Despite Washington's decision to formally revoke some economic sanctions against Sudan, the country will still remain on the USA list of state sponsors of terrorism.
Rights groups raised concerns that it would be premature to remove sanctions. The U.S. has been calling on Sudan to expand humanitarian access, improve human rights, cooperate on counterterrorism and reinforce a cease-fire in conflict areas.
Andrew Prasow, from Human Rights Watch, told Reuters that lifting the sanctions "sent the wrong message" when Sudan had "made so little progress on human rights".
The US extended the sanctions regime a decade later over the Darfur conflict.
Officials also said they asked for and got a commitment from Sudan not to purchase arms from Pyongyang.
Citing improved bilateral cooperation, particularly on counter-terrorism, improvements in humanitarian access, and "the ending of internal hostilities", the Obama administration began allowing US firms to trade in Sudan as a reward for improved behavior.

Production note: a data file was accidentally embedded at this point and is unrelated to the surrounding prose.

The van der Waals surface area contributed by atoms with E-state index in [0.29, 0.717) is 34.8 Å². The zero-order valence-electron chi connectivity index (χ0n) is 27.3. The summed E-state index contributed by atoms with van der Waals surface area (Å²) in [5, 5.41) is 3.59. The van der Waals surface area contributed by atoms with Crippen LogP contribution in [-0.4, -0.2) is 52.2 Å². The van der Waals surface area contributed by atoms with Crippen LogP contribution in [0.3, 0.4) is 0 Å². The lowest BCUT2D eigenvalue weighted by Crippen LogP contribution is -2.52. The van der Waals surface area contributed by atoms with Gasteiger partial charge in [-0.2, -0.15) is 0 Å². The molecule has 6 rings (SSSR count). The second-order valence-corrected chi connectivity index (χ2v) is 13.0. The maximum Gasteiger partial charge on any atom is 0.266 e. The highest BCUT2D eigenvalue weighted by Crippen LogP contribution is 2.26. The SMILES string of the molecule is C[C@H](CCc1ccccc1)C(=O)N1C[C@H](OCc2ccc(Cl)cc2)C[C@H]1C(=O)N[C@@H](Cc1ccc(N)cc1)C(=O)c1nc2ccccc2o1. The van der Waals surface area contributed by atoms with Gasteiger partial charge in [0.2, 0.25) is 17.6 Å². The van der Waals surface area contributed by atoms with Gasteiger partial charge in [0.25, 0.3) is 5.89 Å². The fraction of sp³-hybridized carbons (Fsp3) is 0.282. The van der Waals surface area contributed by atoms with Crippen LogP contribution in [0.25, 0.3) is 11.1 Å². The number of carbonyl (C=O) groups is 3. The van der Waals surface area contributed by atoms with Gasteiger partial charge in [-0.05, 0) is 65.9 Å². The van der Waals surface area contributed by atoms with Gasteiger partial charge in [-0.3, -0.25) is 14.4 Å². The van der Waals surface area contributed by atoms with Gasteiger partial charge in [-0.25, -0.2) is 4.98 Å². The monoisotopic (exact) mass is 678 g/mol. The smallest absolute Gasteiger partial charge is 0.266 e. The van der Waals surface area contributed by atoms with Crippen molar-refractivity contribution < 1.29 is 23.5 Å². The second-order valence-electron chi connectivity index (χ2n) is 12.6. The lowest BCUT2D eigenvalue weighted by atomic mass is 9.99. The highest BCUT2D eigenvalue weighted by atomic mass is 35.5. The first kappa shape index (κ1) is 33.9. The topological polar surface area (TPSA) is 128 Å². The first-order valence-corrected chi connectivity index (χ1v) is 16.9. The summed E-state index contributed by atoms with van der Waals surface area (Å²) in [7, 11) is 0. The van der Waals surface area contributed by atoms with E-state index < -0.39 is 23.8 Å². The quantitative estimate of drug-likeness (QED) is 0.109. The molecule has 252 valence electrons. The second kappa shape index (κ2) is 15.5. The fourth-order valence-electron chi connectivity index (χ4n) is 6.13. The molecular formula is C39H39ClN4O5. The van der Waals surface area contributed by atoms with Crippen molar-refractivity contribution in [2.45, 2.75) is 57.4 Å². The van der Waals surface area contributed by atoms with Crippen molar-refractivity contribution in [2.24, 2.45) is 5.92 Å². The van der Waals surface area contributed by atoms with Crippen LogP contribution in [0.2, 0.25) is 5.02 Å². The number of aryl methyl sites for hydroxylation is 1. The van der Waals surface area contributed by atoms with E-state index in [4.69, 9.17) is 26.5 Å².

Bashir, who has ruled Sudan since 1989, is accused by the ourt of committing genocide in Darfur.
Shortly before leaving office, Barack Obama temporarily eased penalties that had been in place for two decades against the African nation. According to the United Nations, since 2003 when ethnic groups rebelled against the government at least 300,000 people have been killed and over 2.5 million have been displaced. The government has announced unilateral cease-fires in areas where the Sudanese army has been fighting rebels, and created more access for humanitarian aid to get to displaced civilians.
The decision will contribute to enhancing stability and development in Sudan after a long time suffering from the consequences of sanctions, said Ahmed Abu Zeid, the Foreign Ministry Spokesman in a press statement.
The US State Department also issued a statement earlier in the day, citing Sudan's effort to address the issues of terrorism as well as human rights abuses as grounds for making that decision.